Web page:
I’m a fan of The New Yorker, often despite its politics and its haughtiness (often hard to separate), because it values great writing. And I understand that the magazine business is rough these days and celebrity bylines goose both clicks and newsstand sales. But I find it inconceivable that The New Yorker would have run this piece if it didn’t have Lena Dunham or some other bold-face-name in the byline. Titled, “Dog or Jewish Boyfriend?” it’s a pop-quiz for the reader to guess whether she’s talking about her dog or, that’s right, her Jewish boyfriend.
The folks at Truth Revolt are in high dudgeon about its anti-Semitism. And it’s true that Jew/dog comparisons are often best avoided. I mean did she need to make jokes about how Jews and/or dogs don’t tip? Get it? Jews are famously cheap and dogs don’t use currency for goods and services! Ha! Also male Jews and/or dogs are hairy. Drop the mic on that one, girl.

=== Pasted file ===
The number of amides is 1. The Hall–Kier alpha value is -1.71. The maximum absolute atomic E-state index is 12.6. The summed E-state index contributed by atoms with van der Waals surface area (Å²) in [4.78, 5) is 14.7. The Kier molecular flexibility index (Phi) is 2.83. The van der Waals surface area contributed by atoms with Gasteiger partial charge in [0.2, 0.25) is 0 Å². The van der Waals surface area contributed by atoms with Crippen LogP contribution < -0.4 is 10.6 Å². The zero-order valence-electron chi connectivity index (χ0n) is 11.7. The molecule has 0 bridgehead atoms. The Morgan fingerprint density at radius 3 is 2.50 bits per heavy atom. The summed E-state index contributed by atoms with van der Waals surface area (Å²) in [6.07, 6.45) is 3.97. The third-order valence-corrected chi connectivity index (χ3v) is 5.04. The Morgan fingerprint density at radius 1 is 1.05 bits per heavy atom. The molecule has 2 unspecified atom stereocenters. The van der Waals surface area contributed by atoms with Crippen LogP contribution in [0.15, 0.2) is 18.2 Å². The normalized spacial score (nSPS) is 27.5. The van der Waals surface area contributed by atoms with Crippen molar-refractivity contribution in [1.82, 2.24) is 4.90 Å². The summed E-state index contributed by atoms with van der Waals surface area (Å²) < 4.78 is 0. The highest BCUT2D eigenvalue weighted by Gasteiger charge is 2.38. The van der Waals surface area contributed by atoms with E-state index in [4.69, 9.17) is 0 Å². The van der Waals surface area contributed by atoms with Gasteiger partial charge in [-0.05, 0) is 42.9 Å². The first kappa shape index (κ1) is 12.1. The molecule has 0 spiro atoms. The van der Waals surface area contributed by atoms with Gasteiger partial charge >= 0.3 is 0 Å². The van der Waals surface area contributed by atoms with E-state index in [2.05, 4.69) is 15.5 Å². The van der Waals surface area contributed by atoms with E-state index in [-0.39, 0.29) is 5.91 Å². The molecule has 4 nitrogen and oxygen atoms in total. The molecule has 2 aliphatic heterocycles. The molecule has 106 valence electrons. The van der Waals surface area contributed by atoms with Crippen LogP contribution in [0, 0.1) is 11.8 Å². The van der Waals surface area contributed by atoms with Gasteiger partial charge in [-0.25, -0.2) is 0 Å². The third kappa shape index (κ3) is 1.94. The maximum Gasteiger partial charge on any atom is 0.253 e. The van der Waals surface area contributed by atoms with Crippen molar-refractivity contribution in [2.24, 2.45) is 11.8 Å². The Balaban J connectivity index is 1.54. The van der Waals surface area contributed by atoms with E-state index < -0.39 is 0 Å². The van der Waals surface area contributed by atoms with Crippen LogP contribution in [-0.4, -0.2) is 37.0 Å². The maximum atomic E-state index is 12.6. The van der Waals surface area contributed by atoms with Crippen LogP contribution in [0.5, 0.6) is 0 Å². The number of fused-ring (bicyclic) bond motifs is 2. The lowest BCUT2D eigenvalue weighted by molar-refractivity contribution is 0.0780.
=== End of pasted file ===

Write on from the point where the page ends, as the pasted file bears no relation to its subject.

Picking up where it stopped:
Still, I don’t think she was going for anti-Semitism, though she’ll happily pocket the edginess that accusation brings. Rather, like so much of what Dunham does, it reeks of self-indulgence. She clearly think it’s very clever. But as a piece of writing it’s remarkably un-clever. It’s not terrible. It’s more like a solid B in a college-writing seminar. And, I suppose it is a sharp way for her to do what she loves: over-share the various details of her life, most of which, like this piece, are incredibly boring if ascribed to a person you’re not fascinated by.
But that’s just it. For some unfathomable reason, there are people who find Dunham fascinating. She clearly has a gift for convincing late-middle-aged white urban liberals that she’s on to something big and important. I’m just amazed she’s pulled off the con for this long. And I’m disappointed that even The New Yorker fell for it.